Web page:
Making A "MIS-Match"
You can't talk about computer hardware without mentioning operating systems. The two like an oil and vinegar emulsion are inextricably linked. In the case of HP 9000 servers, that's HP-UX. First released in 1986, HP-UX is now in its 64-bit and eleventh version. And HP-UX is the heir apparent to MVS in the data center if you believe in HP's long-term vision.
Because HP-UX 11.0 does away with the 4GB memory addressing constraint of 32-bitoperating systems, the OS supports additional as well as larger applications and datasets; thereby reducing disk (cache) swapping. "You're only limited by the amount ofphysical RAM in your system," says John Verrochi, HP-UX product manager. For example,a 32-way V2500 (using PA-8500 CPUs) with HP-UX 11.0 recorded the industry's bestsingle-system performance -- 92,832 tpmC -- and price/performance results -- $87/tpmC.
Other advantages of the larger addressing space for users of HP-UX 11.0 include anative 64-bit version of SAP R/3. Recently announced at SAPPHIRE '99 (Nice, France), theSAP user group conference, SAP's 64-bit R/3, combined with HP-UX 11.0, will support alarger number of SAP users. Consequently, enterprises are no longer required to spreadtheir R/3 system across a large number of servers in order to meet performancerequirements. For example, Braun AG (Kronberg, Germany), a Gillette Company subsidiary,reported that after implementing a pilot of the 64-bit R/3-HP-UX 11.0 solution, users arenow able to simultaneously process four batches of data (an improvement of 100%) in 32-bitmode. Overall, SAP transactions increased by 30%.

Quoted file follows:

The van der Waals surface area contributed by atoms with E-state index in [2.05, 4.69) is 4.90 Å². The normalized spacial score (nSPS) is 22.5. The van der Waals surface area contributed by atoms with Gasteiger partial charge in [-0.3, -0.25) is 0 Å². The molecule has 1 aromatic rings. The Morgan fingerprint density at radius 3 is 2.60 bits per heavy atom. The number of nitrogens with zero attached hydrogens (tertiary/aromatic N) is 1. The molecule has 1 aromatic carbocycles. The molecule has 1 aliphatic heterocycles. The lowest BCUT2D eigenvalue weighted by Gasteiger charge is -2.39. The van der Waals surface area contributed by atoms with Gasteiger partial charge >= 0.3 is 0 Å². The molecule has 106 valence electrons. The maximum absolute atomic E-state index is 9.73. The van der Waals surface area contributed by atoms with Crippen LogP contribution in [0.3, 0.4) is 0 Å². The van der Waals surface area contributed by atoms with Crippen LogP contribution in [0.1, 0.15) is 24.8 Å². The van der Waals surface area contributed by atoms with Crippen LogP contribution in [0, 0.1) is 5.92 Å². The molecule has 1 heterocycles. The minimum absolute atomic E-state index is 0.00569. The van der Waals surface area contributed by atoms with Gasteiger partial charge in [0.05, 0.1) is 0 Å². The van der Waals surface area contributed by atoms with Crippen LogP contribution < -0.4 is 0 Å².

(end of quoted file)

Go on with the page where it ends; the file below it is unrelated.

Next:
CLIMBING THE SCALES
Similarly, SAS Institute (Cary, N.C.) also recently announced -- available only onHP-UX 11.0 -- the first 64-bit SAS Scalable Performance Data (SPD) Server (itshigh-performance data store). IT managers responsible for ERP installations should takenote that there are also 64-bit HP-UX- compatible versions of Informix, Oracle and Sybasedatabases. According to Verrochi, HP-UX is also the choice of seven of the nine topcommercial ISVs. For example, i2 Technologies, he notes, was the first non-database ISV todevelop a 64-bit application of its supply chain software.
Verrochi says that HP-UX 11.0 arrived about six months and a year before 64-bitversions of IBM's AIX and Sun's Solaris 7 respectively. Consequently, he claims that"has allowed HP-UX to attract a large portfolio of applications of ISVs who haverevved their application software to take advantage of HP-UX 11.0." Extension Packs,pushed out to HP customers with support contracts, have added new functionality to 11.0about every two to four months, he says.